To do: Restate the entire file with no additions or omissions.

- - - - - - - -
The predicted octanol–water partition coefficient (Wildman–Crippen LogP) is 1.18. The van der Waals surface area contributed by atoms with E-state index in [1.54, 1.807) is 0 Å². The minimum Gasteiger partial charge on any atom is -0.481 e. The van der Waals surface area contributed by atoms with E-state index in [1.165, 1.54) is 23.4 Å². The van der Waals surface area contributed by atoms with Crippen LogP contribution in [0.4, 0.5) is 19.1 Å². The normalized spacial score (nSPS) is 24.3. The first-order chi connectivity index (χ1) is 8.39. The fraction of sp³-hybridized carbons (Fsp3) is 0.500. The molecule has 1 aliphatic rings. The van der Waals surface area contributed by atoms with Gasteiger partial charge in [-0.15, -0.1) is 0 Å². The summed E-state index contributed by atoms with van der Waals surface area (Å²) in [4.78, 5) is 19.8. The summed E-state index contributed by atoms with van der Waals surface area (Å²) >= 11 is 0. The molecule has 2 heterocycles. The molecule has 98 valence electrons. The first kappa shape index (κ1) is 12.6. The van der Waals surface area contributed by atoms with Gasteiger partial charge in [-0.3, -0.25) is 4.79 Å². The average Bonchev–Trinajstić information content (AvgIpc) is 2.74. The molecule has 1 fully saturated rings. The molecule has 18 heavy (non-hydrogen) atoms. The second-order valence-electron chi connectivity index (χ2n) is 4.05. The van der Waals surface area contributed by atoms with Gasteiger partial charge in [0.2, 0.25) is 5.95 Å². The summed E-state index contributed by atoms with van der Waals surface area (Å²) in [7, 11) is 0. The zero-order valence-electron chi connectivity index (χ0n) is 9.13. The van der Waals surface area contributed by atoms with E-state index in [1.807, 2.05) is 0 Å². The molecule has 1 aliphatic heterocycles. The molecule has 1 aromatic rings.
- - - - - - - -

The predicted octanol–water partition coefficient (Wildman–Crippen LogP) is 1.18. The van der Waals surface area contributed by atoms with E-state index in [1.54, 1.807) is 0 Å². The minimum Gasteiger partial charge on any atom is -0.481 e. The van der Waals surface area contributed by atoms with E-state index in [1.165, 1.54) is 23.4 Å². The van der Waals surface area contributed by atoms with Crippen LogP contribution in [0.4, 0.5) is 19.1 Å². The normalized spacial score (nSPS) is 24.3. The first-order chi connectivity index (χ1) is 8.39. The fraction of sp³-hybridized carbons (Fsp3) is 0.500. The molecule has 1 aliphatic rings. The van der Waals surface area contributed by atoms with Gasteiger partial charge in [-0.15, -0.1) is 0 Å². The summed E-state index contributed by atoms with van der Waals surface area (Å²) in [4.78, 5) is 19.8. The summed E-state index contributed by atoms with van der Waals surface area (Å²) >= 11 is 0. The molecule has 2 heterocycles. The molecule has 98 valence electrons. The first kappa shape index (κ1) is 12.6. The van der Waals surface area contributed by atoms with Gasteiger partial charge in [-0.3, -0.25) is 4.79 Å². The average Bonchev–Trinajstić information content (AvgIpc) is 2.74. The molecule has 1 fully saturated rings. The molecule has 18 heavy (non-hydrogen) atoms. The second-order valence-electron chi connectivity index (χ2n) is 4.05. The van der Waals surface area contributed by atoms with Gasteiger partial charge in [0.2, 0.25) is 5.95 Å². The summed E-state index contributed by atoms with van der Waals surface area (Å²) in [7, 11) is 0. The zero-order valence-electron chi connectivity index (χ0n) is 9.13. The van der Waals surface area contributed by atoms with E-state index in [1.807, 2.05) is 0 Å². The molecule has 1 aliphatic heterocycles. The molecule has 1 aromatic rings.